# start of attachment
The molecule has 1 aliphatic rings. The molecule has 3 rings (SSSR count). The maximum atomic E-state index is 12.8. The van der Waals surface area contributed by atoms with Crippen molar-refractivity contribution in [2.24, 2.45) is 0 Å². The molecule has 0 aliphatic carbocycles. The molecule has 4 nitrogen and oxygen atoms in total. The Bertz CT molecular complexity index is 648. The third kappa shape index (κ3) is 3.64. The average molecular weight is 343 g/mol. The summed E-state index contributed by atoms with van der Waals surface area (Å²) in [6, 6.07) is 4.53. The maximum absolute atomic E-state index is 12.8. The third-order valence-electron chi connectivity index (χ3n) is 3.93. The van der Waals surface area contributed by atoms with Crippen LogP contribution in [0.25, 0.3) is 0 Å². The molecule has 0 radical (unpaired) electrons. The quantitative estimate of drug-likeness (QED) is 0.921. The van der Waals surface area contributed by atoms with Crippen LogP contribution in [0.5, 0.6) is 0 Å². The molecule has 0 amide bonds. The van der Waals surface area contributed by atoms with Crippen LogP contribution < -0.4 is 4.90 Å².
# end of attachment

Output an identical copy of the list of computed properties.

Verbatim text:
The molecule has 1 aliphatic rings. The molecule has 3 rings (SSSR count). The maximum atomic E-state index is 12.8. The van der Waals surface area contributed by atoms with Crippen molar-refractivity contribution in [2.24, 2.45) is 0 Å². The molecule has 0 aliphatic carbocycles. The molecule has 4 nitrogen and oxygen atoms in total. The Bertz CT molecular complexity index is 648. The third kappa shape index (κ3) is 3.64. The average molecular weight is 343 g/mol. The summed E-state index contributed by atoms with van der Waals surface area (Å²) in [6, 6.07) is 4.53. The maximum absolute atomic E-state index is 12.8. The third-order valence-electron chi connectivity index (χ3n) is 3.93. The van der Waals surface area contributed by atoms with Crippen LogP contribution in [0.25, 0.3) is 0 Å². The molecule has 0 radical (unpaired) electrons. The quantitative estimate of drug-likeness (QED) is 0.921. The van der Waals surface area contributed by atoms with Crippen LogP contribution in [0.5, 0.6) is 0 Å². The molecule has 0 amide bonds. The van der Waals surface area contributed by atoms with Crippen LogP contribution < -0.4 is 4.90 Å².